Then with a smile, Thornton added that she doesn’t know of any other parish that has “reverse collections” at Mass. On special holidays, such as Valentine’s Day, Hershey’s Chocolate Kisses are distributed to the parishioners, and on St. Patrick’s Day, the parishioners are treated to Peppermint Patties.


Parish History

St. David the King Parish, West Windsor, is unique in that it is the first Roman Catholic Church in the United States named after Israel’s great king and one of the few parishes named after an Old Testament figure.

The parish’s history dates back to the early 1970s when a group of some 50 families formed the Catholic Club of West Windsor and would gather in homes for prayer and Masses celebrated by the priests from St. Paul Parish, Princeton. As the Catholic Club expanded, the Masses were moved to Maurice Hawk Elementary School where they were celebrated until May, 1981, when the Catholic Club officially became a “mission parish” of St. Paul Parish. To accommodate the growing parish population, the need for larger facilities became apparent. The Masses were moved to the High School South gymnasium and on Saturday evenings were celebrated in nearby Prince of Peace Lutheran Church.

On Jan. 8, 1988, Bishop John C. Reiss officially elevated the mission parish, which had 750 families, to an independent parish and named Father John Wake as founding pastor.

With a building campaign underway, ground was broken for the new St. David the King Parish, which was to be built on the corner of Penn Lyle Road and a road yet to be constructed and named New Village Road, on Nov. 19, 1989. Two years later on Christmas Eve, 1991, the first Mass was celebrated in the new 17,500 square foot, 600-seat St. David the King Church. The following week, on the Feast of the Epiphany, Jan. 4, 1992, the church was dedicated by Bishop Reiss.

Father Timothy Capewell, was appointed the second pastor of St. David the King Parish in November, 1994, which had about 1,000 registered parishioners at the time.

To address the needs of the growing parish, Father Capewell added an extra Sunday Mass and received assistance for weekend Masses from the Vincentian priests who were living and ministering in St. Joseph Seminary, Plainsboro.  Father Capewell then turned his attention toward addressing the limited parking issue and space in the parish hall that was used for religious education classes, which were held during the week and on Sundays, as well as the various ministries. The parish purchased 5.5 acres of land adjacent to the church building and constructed a side entrance to the campus that provided for additional parking.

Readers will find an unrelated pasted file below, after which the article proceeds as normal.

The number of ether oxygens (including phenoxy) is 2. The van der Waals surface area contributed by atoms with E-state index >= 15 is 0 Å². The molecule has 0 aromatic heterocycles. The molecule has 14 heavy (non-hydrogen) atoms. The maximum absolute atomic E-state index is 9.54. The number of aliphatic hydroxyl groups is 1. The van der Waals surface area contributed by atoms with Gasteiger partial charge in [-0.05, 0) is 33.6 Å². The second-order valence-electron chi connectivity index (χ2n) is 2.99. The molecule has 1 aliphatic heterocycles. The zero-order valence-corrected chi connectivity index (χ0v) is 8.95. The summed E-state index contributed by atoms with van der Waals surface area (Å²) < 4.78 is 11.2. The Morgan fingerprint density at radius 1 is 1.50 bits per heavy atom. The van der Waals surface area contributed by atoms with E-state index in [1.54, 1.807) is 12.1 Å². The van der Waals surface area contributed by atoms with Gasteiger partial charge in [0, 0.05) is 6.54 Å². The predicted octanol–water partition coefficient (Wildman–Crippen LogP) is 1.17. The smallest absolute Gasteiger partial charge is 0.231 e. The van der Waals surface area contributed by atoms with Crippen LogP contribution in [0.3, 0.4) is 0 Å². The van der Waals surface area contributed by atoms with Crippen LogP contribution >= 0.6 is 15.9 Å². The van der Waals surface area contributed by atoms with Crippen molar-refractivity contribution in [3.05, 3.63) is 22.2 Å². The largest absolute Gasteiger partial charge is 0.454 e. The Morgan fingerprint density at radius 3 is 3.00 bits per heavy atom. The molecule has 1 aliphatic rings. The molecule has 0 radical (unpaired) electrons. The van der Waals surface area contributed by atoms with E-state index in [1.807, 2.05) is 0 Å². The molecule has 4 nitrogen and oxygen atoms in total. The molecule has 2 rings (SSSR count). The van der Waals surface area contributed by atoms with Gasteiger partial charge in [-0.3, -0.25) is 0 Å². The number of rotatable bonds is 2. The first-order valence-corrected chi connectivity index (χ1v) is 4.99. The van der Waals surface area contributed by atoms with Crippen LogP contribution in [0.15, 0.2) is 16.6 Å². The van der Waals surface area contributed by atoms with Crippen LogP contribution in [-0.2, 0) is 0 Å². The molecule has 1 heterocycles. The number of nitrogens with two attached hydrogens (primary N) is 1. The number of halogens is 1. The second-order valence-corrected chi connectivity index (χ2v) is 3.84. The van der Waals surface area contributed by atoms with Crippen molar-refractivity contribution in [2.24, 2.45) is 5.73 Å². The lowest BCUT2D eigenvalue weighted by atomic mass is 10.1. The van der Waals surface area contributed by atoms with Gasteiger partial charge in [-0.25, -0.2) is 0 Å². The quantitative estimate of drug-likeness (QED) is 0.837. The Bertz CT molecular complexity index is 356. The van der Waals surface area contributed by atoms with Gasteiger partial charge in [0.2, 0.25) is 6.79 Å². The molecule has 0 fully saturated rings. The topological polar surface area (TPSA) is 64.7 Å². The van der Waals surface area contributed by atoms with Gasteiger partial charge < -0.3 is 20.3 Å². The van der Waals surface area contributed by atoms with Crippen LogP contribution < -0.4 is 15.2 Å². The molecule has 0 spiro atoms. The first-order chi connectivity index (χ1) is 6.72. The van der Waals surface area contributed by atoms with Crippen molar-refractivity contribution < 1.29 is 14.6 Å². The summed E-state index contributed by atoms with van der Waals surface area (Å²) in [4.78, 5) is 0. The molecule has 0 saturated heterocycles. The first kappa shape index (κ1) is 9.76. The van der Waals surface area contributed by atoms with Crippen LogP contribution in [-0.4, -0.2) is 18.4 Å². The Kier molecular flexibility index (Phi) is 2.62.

In 2007, plans were drawn to build a new $7.5 million, 21,000 square-foot addition to be known as the Faith Formation Center and Great Hall. In keeping with the spirit of a tithing parish, no capital campaign was introduced for the new project. Instead, the parish raised its funds through prayer, savings and tithing. Ground was broken for the new addition Oct. 26, 2008, and was dedicated by Bishop John M. Smith Nov. 21, 2010, the Feast of Christ the King. The Great Hall serves as an instructional center with eight classrooms for the PREP classes as well as a venue for various musical performances, pageants and dinner dances. The Faith Formation Center contains a spiritual reading room, four additional offices and an outdoor prayer garden that was dedicated Oct. 27, 2012.

In the lobby of the “small tower” stands a lasting memorial to the three parishioners who were killed in the Sept. 11, 2001, terrorist attacks.


About Father Timothy Capewell, pastor

Father Timothy Capewell, pastor of St. David the King Parish since 1994, was born in Trenton Nov. 11, 1946. He received his early education in Cathedral Grammar School, Trenton, Trenton Catholic Boys’ High School and Cathedral High School, Trenton, from which he was graduated in 1964.

Father Capewell was awarded a bachelor of science degree in education from Missouri State University (now Truman State University), Kirksville, Mo., in 1968, and a master of science degree in education from Monmouth College (now Monmouth University), West Long Branch.

His work experience included teaching in Missouri and New Jersey public school systems for several years. He also worked in the business world at the New York Stock Exchange for a Wall Street brokerage firm.

In September, 1979, Father Capewell switched career gears, moving from the business world to pursuing a vocation to the priesthood when he began studies in Immaculate Conception Seminary, Mahwah, where he received a master of divinity degree in June, 1982. He was ordained a transitional deacon in the seminary chapel Dec. 5, 1982 by Bishop John C. Reiss, and served his diaconate year assignment in St. Charles Borromeo Parish, Cinnaminson.

The day after his 37th birthday, Father Capewell was ordained to the priesthood Nov. 12, 1983, by Bishop Reiss in St. Mary of the Assumption Cathedral, Trenton.

Parishes where Father Capewell served as parochial vicar included St. Paul, Burlington; St. Paul, Princeton, and St. Theresa, Little Egg Harbor.

Bishop Reiss appointed Father Capewell to his first pastorate of St. David the King, West Windsor in November, 1994.

In addition to his parish duties, Father Capewell holds two diocesan positions. He is chairman of the diocesan building commission and is the dean for the Northern Mercer County Deanery.